September 08, 2003

Will Press Roll Over Again on New WMD Report?

Do you remember the film "Network," in which, the
Peter Finch character snapped and started shouting
"I'm mad as hell and I am not going to take it
anymore?" Of course, even his magnificent outrage was
exploited, BUT the point here is that it wasn't
someone on the streets that started shouting "I am mad
as hell and I am not going to take it anymore!" It was
a TV anchor man. Until one of them cracks (i.e. has an
eruption of conscience), or until one of the networks
cracks (i.e., starts to see its own business
threatened), we are in deep trouble....If it were not
for the Information Rebellion (e.g., Buzzflash,
MediaWhoresOnline, CommonDreams, TruthOut, etc.), we
would be already shouting "Long Live Little Brother!"
to each other instead of saying "Hello."

Published on Tuesday, September 9, 2003 by the Editor
& Publisher
Will Press Roll Over Again on New WMD Report?
'E&P' Editor Cites 'Depressing' Failure in Past
by Greg Mitchell

Some time in the next two weeks, David Kay, head of
the Iraqi Survey Group, is expected to finally release
a crucial report on his findings so far in his search
for weapons of destruction.

"I am confident that when people see what David Kay
puts forward they will see that there was no question
that such weapons exist, existed, and so did the
programs to develop more," Secretary of State Colin
Powell said Sunday. "We did not try to hype it or blow
it out of proportion."

Since no weapons of mass destruction (WMDs) have been
found in Iraq, close observers now report that Kay is
likely to drop on the media a massive weapon of his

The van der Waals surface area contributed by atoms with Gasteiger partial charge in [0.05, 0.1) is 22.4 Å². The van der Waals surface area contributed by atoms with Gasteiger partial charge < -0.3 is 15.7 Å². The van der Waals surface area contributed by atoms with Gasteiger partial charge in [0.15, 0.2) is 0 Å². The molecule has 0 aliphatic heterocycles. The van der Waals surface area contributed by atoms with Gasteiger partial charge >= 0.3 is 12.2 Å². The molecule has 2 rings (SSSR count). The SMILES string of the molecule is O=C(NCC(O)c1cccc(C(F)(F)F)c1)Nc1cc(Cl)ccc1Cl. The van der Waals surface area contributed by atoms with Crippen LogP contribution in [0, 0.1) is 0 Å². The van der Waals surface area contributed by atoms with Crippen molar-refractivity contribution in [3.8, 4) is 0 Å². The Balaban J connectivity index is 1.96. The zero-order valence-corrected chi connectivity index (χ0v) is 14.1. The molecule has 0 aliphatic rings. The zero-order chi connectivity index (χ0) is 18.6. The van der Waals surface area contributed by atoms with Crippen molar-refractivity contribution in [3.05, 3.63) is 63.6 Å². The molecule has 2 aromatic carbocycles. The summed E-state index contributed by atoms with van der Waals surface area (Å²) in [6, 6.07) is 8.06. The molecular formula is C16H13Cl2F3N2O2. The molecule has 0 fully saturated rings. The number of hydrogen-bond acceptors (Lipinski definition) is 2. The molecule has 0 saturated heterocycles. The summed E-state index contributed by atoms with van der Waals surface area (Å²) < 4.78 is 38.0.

own: hundreds or thousands of pages of summaries and
documents purporting to prove that Saddam Hussein had
WMDs recently (and hid them) and/or had numerous WMD
programs underway that we succeeded in pre-empting.

In the parlance once used by Howell Raines, Kay
thereby will "flood the zone" and hope the press
portrays what may be largely assertion -- not fact --
as compelling proof. Would the media possibly fall for
this? There are disturbing indications that they

Last month, one of the most important stories of 2003
appeared, and got significant play in a number of
major newspapers -- but not nearly enough. There's
still time for the rest to catch up and, in most
cases, honestly admit that they promoted one of the
most lethal rush-to-judgements of the modern
journalistic era -- and vow to do better in the
future, starting with the Kay case.

The August report was written by Charles J. Hanley,
special correspondent for the Associated Press, who
shared a Pulitzer Prize in 2000. It utterly demolishes
Powell's much-lauded Feb. 5 presentation to the United
Nations on Iraq's weapons of mass destruction, and the
need to go to war to destroy them.

Still, at this late date, why is this so significant,
since the damage (lives lost, billions spent and
billions more committed, anti-U.S. hatred inflamed in
the region) is done?

Simply put, the Powell charade was the turning point
in the march to war, and the media, in almost
universally declaring that he had "made the case,"
fell for it, hook, line and sinker, thereby making the
invasion (which some of the same newspapers now
question) inevitable.

It's a depressing case study of journalistic shirking
of responsibility. The press essentially acted like a
jury that is ready, willing and (in this case) able to
deliver a verdict -- after the prosecution has spoken
and before anyone else is heard or the evidence
studied. A hanging jury, at that.

Consider the day-after editorial endorsements of
Powell's case, all from sources not always on the side
of the White House. As media writer Mark Jurkowitz put
it at the time in The Boston Globe, Powell may not
have convinced France of the need to topple Saddam but
"it seemed to work wonders on opinion makers and